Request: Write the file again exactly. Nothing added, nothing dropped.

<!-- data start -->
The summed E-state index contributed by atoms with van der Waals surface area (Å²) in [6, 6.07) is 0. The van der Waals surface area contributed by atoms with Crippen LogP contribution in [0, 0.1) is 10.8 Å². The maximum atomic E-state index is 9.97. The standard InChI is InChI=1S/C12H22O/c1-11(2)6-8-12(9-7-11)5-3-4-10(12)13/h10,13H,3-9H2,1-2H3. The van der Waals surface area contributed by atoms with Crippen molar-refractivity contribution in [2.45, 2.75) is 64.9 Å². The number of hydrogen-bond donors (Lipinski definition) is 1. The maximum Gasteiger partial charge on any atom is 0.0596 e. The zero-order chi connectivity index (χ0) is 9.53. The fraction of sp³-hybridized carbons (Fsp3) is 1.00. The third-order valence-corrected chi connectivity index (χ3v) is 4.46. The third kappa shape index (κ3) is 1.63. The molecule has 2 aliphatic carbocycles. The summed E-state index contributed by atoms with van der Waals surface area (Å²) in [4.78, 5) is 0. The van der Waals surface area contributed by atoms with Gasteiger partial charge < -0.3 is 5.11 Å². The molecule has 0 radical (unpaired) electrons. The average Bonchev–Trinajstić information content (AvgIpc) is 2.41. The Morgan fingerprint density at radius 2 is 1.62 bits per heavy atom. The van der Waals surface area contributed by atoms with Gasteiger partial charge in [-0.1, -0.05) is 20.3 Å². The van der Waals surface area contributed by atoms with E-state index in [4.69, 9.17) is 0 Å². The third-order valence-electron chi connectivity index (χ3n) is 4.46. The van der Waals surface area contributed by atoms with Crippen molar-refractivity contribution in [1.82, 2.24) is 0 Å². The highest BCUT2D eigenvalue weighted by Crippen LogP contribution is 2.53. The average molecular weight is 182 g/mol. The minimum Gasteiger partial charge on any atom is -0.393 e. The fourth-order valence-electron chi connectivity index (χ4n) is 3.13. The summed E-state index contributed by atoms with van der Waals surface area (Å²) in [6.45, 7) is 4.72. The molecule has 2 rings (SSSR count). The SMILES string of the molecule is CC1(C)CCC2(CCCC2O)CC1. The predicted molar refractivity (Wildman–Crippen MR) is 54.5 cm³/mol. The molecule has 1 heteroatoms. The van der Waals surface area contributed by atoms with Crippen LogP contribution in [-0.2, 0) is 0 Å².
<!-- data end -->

The summed E-state index contributed by atoms with van der Waals surface area (Å²) in [6, 6.07) is 0. The van der Waals surface area contributed by atoms with Crippen LogP contribution in [0, 0.1) is 10.8 Å². The maximum atomic E-state index is 9.97. The standard InChI is InChI=1S/C12H22O/c1-11(2)6-8-12(9-7-11)5-3-4-10(12)13/h10,13H,3-9H2,1-2H3. The van der Waals surface area contributed by atoms with Crippen molar-refractivity contribution in [2.45, 2.75) is 64.9 Å². The number of hydrogen-bond donors (Lipinski definition) is 1. The maximum Gasteiger partial charge on any atom is 0.0596 e. The zero-order chi connectivity index (χ0) is 9.53. The fraction of sp³-hybridized carbons (Fsp3) is 1.00. The third-order valence-corrected chi connectivity index (χ3v) is 4.46. The third kappa shape index (κ3) is 1.63. The molecule has 2 aliphatic carbocycles. The summed E-state index contributed by atoms with van der Waals surface area (Å²) in [4.78, 5) is 0. The van der Waals surface area contributed by atoms with Gasteiger partial charge < -0.3 is 5.11 Å². The molecule has 0 radical (unpaired) electrons. The average Bonchev–Trinajstić information content (AvgIpc) is 2.41. The Morgan fingerprint density at radius 2 is 1.62 bits per heavy atom. The van der Waals surface area contributed by atoms with Gasteiger partial charge in [-0.1, -0.05) is 20.3 Å². The van der Waals surface area contributed by atoms with E-state index in [4.69, 9.17) is 0 Å². The third-order valence-electron chi connectivity index (χ3n) is 4.46. The van der Waals surface area contributed by atoms with Crippen molar-refractivity contribution in [1.82, 2.24) is 0 Å². The highest BCUT2D eigenvalue weighted by Crippen LogP contribution is 2.53. The average molecular weight is 182 g/mol. The minimum Gasteiger partial charge on any atom is -0.393 e. The fourth-order valence-electron chi connectivity index (χ4n) is 3.13. The summed E-state index contributed by atoms with van der Waals surface area (Å²) in [6.45, 7) is 4.72. The molecule has 2 rings (SSSR count). The SMILES string of the molecule is CC1(C)CCC2(CCCC2O)CC1. The predicted molar refractivity (Wildman–Crippen MR) is 54.5 cm³/mol. The molecule has 1 heteroatoms. The van der Waals surface area contributed by atoms with Crippen LogP contribution in [-0.2, 0) is 0 Å².